The Art of Safety: Self-Reliance
Given the predictable nature of hazards, how and why do incidents occur? Think about this: If I know the winning numbers ahead of a lottery drawing, it’s simple for me to be 100% successful at winning the lottery money. So, if we know how hazards are going to act and how they cause harm, why aren’t we 100% successful at safety? It’s because we don’t fully grasp and utilize the Art of Safety, or how and why you must understand, lead, develop and protect people.
That’s why I wrote the book “Frontline Incident Prevention – The Hurdle: Innovative and Practical Insights on the Art of Safety” and why I am focusing my 2023 Incident Prevention articles – and their corresponding free webinars – on the Art of Safety. So, let’s get started and discuss how to be responsible for your own safety and protect yourself rather than relying on other people and things to protect you.
A Self-Defeating Proposition
My pet peeve injury is outriggers on people’s feet. I cannot understand how it is possible and please don’t try to explain it to me. Years ago, during an investigation of one of these injuries that are far more common than you think, a supervisor made this comment: “I thought we had that fixed.” His statement is symbolic of a huge problem with safety. It can be a self-defeating proposition. The better we get at it, the less we think we need it. In the interest of brevity, I’ll leave it at this: The absence of injuries doesn’t necessarily indicate the presence of safety.
With that in mind, let me explain the purpose of this article and identify two challenges that will continue to be problematic for safety programs in the future. First, my purpose: I want everyone to understand the need to be self-reliant, to be responsible for your own safety and to protect yourself. While that seems simple and obvious, let me explain the challenges to self-reliance.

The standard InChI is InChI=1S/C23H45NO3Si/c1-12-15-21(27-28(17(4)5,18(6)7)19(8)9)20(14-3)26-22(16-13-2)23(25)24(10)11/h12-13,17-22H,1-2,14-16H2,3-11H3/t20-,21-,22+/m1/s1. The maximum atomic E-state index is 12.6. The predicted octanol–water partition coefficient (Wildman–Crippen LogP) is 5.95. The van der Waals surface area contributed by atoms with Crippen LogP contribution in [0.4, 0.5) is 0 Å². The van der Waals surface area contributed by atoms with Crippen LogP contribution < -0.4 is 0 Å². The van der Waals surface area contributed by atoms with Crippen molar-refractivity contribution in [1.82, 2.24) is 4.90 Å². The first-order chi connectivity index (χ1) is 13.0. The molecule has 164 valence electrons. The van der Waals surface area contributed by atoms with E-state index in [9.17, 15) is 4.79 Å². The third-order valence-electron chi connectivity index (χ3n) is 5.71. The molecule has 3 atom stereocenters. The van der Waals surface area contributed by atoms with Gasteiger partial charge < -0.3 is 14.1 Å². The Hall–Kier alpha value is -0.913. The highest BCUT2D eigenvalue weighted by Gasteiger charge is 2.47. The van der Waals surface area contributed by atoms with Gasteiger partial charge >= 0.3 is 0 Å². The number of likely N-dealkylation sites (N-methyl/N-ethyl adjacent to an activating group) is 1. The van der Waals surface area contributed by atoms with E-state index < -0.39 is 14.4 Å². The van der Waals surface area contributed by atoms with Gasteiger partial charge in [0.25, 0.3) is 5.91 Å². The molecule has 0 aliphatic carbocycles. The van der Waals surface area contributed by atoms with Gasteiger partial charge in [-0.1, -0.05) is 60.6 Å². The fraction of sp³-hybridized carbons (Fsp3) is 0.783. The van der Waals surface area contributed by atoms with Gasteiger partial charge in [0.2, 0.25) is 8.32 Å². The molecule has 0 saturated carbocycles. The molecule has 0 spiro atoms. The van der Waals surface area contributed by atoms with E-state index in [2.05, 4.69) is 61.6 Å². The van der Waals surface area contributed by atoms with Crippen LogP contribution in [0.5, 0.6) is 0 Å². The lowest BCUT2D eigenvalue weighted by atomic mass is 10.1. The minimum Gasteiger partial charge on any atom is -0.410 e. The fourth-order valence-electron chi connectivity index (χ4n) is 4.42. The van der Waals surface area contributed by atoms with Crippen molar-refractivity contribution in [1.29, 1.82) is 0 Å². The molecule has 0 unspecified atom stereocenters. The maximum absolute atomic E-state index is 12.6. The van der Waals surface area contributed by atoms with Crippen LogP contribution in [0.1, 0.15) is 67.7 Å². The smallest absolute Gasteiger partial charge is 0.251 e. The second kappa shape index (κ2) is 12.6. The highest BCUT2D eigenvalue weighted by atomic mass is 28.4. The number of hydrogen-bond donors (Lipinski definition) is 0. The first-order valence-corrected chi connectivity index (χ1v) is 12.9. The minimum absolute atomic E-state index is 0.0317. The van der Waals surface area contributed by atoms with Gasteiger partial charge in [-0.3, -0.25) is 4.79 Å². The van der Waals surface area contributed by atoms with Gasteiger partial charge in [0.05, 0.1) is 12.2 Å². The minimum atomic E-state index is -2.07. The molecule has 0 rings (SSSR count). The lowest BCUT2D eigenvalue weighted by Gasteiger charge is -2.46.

Ambiguity and Overreliance
“I am responsible for my own safety.” “I am my brother’s and sister’s keeper.” “Everyone is responsible for safety.” These statements are everywhere, and while I believe each to be true, they present a problem in combination – by creating ambiguity and vagueness about who is actually responsible for safety. That’s the first challenge.
The next challenge is presented by technology and the manufacturers of work and protective equipment. Here are a few questions to illustrate my point. If I bought a crane that is less than 2 years old, would it be possible for me to turn it over due to incorrect operation (e.g., overloading, improper boom angle or not lowering the outriggers)? Probably not because the crane wouldn’t allow me to do those things. What about the effect on my risk tolerance of climbing with 100% fall protection or driving a vehicle equipped with a collision avoidance system? Even if I mess up, PPE has gotten so good that it makes me feel invincible (think cut-resistant gloves or chaps).
My point is this: We’ve gotten so good at safety that we don’t think we need it anymore, and each of us relies too much on other people and things to take care of us. Never forget to own safety and protect yourself.